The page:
“The walls were closing in on [Sarver]’ an inside NBA source told ESPN. ‘A group of sponsors was moving towards this common position.’

Suns minority owner Jahm Najafi was one of the main voices in the front office publicly advising Sarver to step down as owner.

NBA commissioner Adam Silver had also privately advised Sarver to sell despite opining that the league’s 10-month investigation into the Suns’ owner’s misconduct was “dramatically different” from the one related to the former LA Clippers owner Donald Sterling.

In 2014, Sterling received a lifetime ban from the NBA after telling his lover, V. Stiviano, in a recording obtained by TMZ that she “shouldn’t bring them to my games,” referring to black people.

Sarver didn’t deserve the same punishment, Silver concluded, and the NBA commissioner offered the Suns owner a path back to the league in 365 days. The Arizona businessman was not recorded and there was no indisputable evidence to convict him by default, unlike Sterling.

Sarver's case has drawn comparisons to that of former Clippers owner Donald Sterling (left), who was banned for life and fined $2.5 million for racist comments against black people in 2014.

Sarver's case has drawn comparisons to that of former Clippers owner Donald Sterling (left), who was banned for life and fined $2.5 million for racist comments against black people in 2014.

Sarver’s case has drawn comparisons to that of former Clippers owner Donald Sterling (left), who was banned for life and fined $2.5 million for racist comments against black people in 2014.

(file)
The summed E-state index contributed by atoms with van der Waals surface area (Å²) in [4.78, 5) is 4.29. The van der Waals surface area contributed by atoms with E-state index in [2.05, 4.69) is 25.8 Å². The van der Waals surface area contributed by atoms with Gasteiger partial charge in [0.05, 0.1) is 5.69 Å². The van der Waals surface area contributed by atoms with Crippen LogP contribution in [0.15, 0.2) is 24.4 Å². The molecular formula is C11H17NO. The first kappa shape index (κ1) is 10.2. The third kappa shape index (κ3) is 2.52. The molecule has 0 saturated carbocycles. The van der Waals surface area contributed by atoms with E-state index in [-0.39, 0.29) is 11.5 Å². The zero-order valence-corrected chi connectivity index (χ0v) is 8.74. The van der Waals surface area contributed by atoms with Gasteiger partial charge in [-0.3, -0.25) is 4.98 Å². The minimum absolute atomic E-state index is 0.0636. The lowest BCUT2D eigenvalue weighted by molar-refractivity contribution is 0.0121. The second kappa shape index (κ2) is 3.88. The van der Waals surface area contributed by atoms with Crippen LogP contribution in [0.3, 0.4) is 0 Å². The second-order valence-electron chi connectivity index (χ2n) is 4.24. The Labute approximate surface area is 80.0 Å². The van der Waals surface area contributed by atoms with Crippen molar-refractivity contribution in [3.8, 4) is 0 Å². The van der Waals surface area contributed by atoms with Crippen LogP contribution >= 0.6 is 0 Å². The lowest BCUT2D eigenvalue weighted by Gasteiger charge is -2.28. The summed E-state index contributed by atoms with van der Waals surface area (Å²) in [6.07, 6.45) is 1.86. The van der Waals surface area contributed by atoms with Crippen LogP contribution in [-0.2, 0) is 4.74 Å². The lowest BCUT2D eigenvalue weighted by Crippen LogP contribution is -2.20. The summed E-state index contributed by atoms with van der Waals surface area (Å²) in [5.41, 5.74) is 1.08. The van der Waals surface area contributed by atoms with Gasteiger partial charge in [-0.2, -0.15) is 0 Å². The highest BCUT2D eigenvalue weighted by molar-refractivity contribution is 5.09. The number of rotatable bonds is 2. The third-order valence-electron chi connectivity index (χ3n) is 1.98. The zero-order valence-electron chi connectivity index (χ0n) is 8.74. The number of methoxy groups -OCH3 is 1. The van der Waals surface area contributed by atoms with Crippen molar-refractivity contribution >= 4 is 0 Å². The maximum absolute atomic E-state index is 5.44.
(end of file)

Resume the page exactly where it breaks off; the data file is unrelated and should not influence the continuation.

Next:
Sarver, whose net worth is estimated at $800 million, bought the Suns in 2004 for $800 million.

However, the 60-year-old, whose net worth is estimated at $800 million, and members of the front office were accused of racist and misogynistic behavior, including allegedly asking a trainer to fire an agent. minorities and allegedly announcing his preference for extra-large condoms at a staff meeting.

The league then hired investigators from Wachtell Lipton to further investigate the ESPN report and confirmed the truth of the claims by conducting more than 320 interviews, all of which are detailed in a 43-page report the league has shared. with the public on September 13.

However, several players, including the Los Angeles Lakers’ Lebron James and Suns guard Chris Paul, didn’t think Silver’s punishment was harsh enough for Sarver.

Meanwhile, Golden State Warriors star Green has called on NBA owners to vote on whether Sarver should be removed as majority owner of the Phoenix Suns, calling his punishment “bulls***.”

National Basketball Players Association (NBPA) executive director Tamika Tremaglio echoed the sentiments of most NBA players about the situation, saying in an ESPN interview that they were “absolutely asking” for a life ban.

NBA rules state that to remove an owner, you need three-quarters of your board of governors to agree to start the process. In September, commissioner Silver made it clear that he cannot act alone on ‘the right to take away his equipment’, in reference to Sarver, at a press conference.

The NBA had the option of giving Sarver a longer term than the one-year suspension. The $10 million fine was the maximum allowed, as was the case with Sterling’s $2.5 million fine eight years ago; The NBA rules on maximum fines were changed in 2019.

Lakers star LeBron James insisted there is no place for 'that kind of behavior' in the league